ECOS, Music for Development is a state music education programme in Mexico. To measure the effect of the programme, an evaluation was carried out in 2017 to gather information on its impact.
Beatboxing can help young people overcome speech problems, and some neuroscientists think it could help to unlock the brain’s potential.
Michelle James, CEO at SingUp, explores the powerful effect of music on our mood, health and ability to form personal connections.
Courtney Myers looks at five top reasons why music education is essential.
‘Show me a great school and I’ll show you a rich pulsing culture of the arts at its core’, says Geoff Barton, general secretary of the Association of School and College Leaders.
According to a recent research report, Sistema Scotland’s social change programme in Aberdeen – Big Noise Torry – has enhanced participants’ ability to learn in school, improved academic and behavioural skills, boosted school attendance rates, and improved their emotional wellbeing.
CNN interviewed rock star Eddie Van Halen recently, about his work with Mr. Holland’s Opus Foundation, a group that helps get instruments to economically-disadvantaged young people. In 2012, Eddie Van Halen donated 75 guitars from his personal collection to students in low-income schools.
New music education research from the USA claims that children who have confidence in their own musical abilities are more likely to continue their music education than those with a poor ‘musical self-concept’.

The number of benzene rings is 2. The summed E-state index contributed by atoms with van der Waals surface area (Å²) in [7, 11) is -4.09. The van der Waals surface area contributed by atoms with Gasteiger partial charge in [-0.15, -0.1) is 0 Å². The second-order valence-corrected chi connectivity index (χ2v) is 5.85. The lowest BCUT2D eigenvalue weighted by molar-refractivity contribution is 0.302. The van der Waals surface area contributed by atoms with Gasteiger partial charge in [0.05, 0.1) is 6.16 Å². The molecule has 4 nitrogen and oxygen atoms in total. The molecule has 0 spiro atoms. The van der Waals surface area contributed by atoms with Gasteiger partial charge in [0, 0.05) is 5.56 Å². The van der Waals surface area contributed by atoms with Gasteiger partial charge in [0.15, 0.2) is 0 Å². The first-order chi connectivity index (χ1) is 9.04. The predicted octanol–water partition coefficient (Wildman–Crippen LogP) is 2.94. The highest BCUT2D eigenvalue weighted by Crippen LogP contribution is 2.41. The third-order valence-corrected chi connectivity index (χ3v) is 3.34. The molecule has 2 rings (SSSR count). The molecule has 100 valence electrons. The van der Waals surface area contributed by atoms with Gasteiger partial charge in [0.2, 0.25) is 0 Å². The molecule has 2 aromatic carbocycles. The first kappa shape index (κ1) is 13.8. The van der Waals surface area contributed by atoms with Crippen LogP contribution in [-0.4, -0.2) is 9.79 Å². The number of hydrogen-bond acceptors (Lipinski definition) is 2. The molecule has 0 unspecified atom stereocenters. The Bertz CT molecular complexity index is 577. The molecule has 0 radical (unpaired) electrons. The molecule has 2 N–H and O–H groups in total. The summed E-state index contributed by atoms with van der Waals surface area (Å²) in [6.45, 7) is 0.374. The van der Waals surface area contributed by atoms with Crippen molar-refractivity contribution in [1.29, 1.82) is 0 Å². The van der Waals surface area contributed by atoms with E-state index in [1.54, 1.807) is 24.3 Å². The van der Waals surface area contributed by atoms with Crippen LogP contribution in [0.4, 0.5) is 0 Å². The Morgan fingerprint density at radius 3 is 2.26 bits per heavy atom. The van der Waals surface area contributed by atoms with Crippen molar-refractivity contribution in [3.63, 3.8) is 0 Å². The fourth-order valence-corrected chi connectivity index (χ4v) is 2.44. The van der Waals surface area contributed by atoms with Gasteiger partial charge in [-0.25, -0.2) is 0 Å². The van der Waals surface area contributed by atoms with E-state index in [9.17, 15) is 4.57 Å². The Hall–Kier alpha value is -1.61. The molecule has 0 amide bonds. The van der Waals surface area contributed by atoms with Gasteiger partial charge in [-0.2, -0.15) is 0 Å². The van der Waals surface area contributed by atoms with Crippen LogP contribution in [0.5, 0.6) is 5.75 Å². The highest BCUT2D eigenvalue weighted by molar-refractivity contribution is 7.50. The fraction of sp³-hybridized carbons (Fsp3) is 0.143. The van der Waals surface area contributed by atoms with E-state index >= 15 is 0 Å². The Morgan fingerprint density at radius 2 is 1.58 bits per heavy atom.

A year-long impact study finds that Noise Solution’s fusing of informal music outreach and digital narrative work is “Statistically significant” in impacting on the wellbeing of participants in challenging circumstances.
According to new research by Music Generation – Ireland’s national music education programme which aims to ensure that children and young people, regardless of their background, have access to music education – young people don’t have to be the next Mozart to gain benefits from music education.
Music in Mind is Rhythmix’s innovative music making programme which aims to enhance the life chances of young people aged 11-to-18 years with mental health needs.
“Music is universal, it is magical, and it is omnipresent. Why would we be okay with our schools not having music?” asks Suzanne D’Addario Brouder in her blog on The Violin Channel.